Global Atmospheric Methane (CH₄)

  • Released Tuesday, June 20, 2023
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Methane (CH₄) is a powerful greenhouse gas that traps heat 28 times more effectively than carbon dioxide over a 100-year timescale. Concentrations of methane have increased by more than 150% since industrial activities and intensive agriculture began. After carbon dioxide, methane is responsible for about 20% of climate change in the twentieth century. Methane is produced under conditions where little to no oxygen is available. About 30% of methane emissions are produced by wetlands, including ponds, lakes and rivers. Another 20% is produced by agriculture, due to a combination of livestock, waste management and rice cultivation. Activities related to oil, gas, and coal extraction release an additional 30%. The remainder of methane emissions come from minor sources such as wildfires, biomass burning, permafrost, termites, dams, and the ocean. Scientists around the world are working to better understand the budget of methane with the ultimate goals of reducing greenhouse gas emissions and improving prediction of environmental change.

The NASA SVS visualization presented here shows the complex patterns of methane emissions produced around the globe and throughout the year from the different sources described above. The visualization was created using output from the Global Modeling and Assimilation Office (GMAO), GEOS modeling system, developed and maintained by scientists at NASA. Wetland emissions were estimated by the LPJ-wsl model, which simulates the temperature and moisture dependent methane emission processes using a variety of satellite data to determine what parts of the globe are covered by wetlands. Other methane emission sources come from inventories of human activity.


Data Sources:



  • Volumetric Methane extracted from NASA's Goddard Earth Observing System (GEOS) model, which is produced by the Global Modeling and Assimilation Office. The visualization featured on this page utilizes data for the period January 1 - December 31, 2021.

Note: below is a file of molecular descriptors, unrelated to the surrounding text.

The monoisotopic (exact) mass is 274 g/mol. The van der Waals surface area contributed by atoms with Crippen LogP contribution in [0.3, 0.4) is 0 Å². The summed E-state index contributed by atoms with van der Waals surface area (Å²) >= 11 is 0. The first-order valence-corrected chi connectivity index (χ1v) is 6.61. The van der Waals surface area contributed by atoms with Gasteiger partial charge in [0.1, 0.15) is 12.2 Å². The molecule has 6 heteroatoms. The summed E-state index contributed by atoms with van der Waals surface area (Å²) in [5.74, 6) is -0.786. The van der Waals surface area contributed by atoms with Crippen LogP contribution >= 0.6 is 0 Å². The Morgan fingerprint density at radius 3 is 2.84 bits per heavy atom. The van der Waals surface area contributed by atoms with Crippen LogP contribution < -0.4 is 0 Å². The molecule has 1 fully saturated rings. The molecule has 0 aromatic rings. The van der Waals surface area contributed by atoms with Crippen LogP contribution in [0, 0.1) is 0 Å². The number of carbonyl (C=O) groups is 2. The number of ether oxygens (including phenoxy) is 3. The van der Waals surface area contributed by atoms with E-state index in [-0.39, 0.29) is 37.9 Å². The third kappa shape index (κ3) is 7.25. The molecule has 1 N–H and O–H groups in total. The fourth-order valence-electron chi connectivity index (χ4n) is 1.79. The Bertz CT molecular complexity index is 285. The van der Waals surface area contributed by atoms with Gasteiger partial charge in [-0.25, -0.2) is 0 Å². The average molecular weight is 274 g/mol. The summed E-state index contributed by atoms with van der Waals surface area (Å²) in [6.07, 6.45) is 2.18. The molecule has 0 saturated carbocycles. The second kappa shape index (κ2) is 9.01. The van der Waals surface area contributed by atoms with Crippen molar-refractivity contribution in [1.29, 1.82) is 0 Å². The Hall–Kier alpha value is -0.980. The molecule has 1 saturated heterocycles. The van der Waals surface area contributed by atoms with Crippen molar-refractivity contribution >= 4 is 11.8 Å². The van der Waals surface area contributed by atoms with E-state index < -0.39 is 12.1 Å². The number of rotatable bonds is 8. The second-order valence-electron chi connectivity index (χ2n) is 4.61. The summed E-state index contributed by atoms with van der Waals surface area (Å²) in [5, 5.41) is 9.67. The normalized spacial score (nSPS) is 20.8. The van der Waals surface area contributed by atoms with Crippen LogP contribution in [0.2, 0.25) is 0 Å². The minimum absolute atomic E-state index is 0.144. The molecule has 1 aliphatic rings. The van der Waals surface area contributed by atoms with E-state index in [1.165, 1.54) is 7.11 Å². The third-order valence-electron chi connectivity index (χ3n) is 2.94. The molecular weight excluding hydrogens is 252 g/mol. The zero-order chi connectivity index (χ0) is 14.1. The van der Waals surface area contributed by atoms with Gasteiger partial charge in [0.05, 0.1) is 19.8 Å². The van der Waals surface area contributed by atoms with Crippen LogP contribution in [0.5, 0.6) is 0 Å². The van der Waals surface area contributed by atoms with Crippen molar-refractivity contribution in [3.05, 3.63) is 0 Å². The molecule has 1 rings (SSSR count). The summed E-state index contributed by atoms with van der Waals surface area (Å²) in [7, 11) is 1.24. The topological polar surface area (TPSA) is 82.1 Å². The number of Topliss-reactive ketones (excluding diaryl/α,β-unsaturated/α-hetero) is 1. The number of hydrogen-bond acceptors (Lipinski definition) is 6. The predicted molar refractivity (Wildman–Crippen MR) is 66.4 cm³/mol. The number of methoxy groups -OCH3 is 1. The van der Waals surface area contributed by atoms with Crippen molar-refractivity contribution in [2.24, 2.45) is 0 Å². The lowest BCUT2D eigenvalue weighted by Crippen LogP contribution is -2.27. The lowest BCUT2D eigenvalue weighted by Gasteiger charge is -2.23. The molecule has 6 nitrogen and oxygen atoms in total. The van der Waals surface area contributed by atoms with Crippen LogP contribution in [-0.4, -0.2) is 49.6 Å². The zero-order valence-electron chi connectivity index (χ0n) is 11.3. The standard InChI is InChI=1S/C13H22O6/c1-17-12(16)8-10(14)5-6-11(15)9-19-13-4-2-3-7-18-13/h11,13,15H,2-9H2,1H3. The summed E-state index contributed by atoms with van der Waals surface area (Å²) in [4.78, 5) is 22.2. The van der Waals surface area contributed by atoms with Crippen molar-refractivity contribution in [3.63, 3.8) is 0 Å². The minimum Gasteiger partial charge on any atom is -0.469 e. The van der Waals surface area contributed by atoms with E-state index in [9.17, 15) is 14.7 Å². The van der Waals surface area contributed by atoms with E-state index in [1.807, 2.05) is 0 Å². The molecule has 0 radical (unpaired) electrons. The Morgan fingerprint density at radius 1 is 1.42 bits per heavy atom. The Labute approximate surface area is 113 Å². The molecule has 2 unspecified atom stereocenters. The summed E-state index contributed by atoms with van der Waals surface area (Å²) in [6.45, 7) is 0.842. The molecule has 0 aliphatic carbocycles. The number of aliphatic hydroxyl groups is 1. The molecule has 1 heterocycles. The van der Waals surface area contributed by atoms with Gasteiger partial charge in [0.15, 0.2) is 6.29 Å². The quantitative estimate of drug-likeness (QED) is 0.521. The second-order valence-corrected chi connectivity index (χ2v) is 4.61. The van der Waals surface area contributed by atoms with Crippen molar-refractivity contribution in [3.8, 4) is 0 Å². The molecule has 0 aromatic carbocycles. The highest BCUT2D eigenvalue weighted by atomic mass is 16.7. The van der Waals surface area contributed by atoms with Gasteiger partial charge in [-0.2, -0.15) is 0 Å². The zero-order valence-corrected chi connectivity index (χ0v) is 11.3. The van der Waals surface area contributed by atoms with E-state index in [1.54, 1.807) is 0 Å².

• Blue Marble: Next Generation was produced by Reto Stöckli, NASA Earth Observatory (NASA Goddard Space Flight Center). Citation: Reto Stöckli, Eric Vermote, Nazmi Saleous, Robert Simmon and David Herring.

    The Blue Marble Next Generation – A true color earth dataset including seasonal dynamics from MODIS,
    October 17, 2005. The visualization on this page utilizes monthly Blue Marble data to map the water and land bodies around the globe and show seasonal changes.


  • Global 30 Arc-Second Elevation (GTOPO 30) from U.S. Geological Survey (USGS). GTOPO30 is a global raster digital elevation model (DEM) with a horizontal grid spacing of 30 arc seconds (approximately 1 kilometer). GTOPO30 was derived from several raster and vector sources of topographic information. The data-driven visualization featured on this page utilizes the GTOPO30 model to represent the three-dimensional features of over land terrain and submarine topography world-wide. doi:10.5066/F7DF6PQS.




Credits

Please give credit for this item to:
NASA's Scientific Visualization Studio

Release date

This page was originally published on Tuesday, June 20, 2023.
This page was last updated on Sunday, May 5, 2024 at 11:38 PM EDT.


Papers used in this visualization

Sweeney, C., Chatterjee, A., Wolter, S., McKain, K., Bogue, R., Conley, S., Newberger, T., Hu, L., Ott, L., Poulter, B., Schiferl, L., Weir, B., Zhang, Z., and Miller, C. E.: Using atmospheric trace gas vertical profiles to evaluate model fluxes: a case study of Arctic-CAP observations and GEOS simulations for the ABoVE domain, Atmos. Chem. Phys., 22, 6347–6364, https://doi.org/10.5194/acp-22-6347-2022, 2022


Datasets used in this visualization

Note: While we identify the data sets used in these visualizations, we do not store any further details, nor the data sets themselves on our site.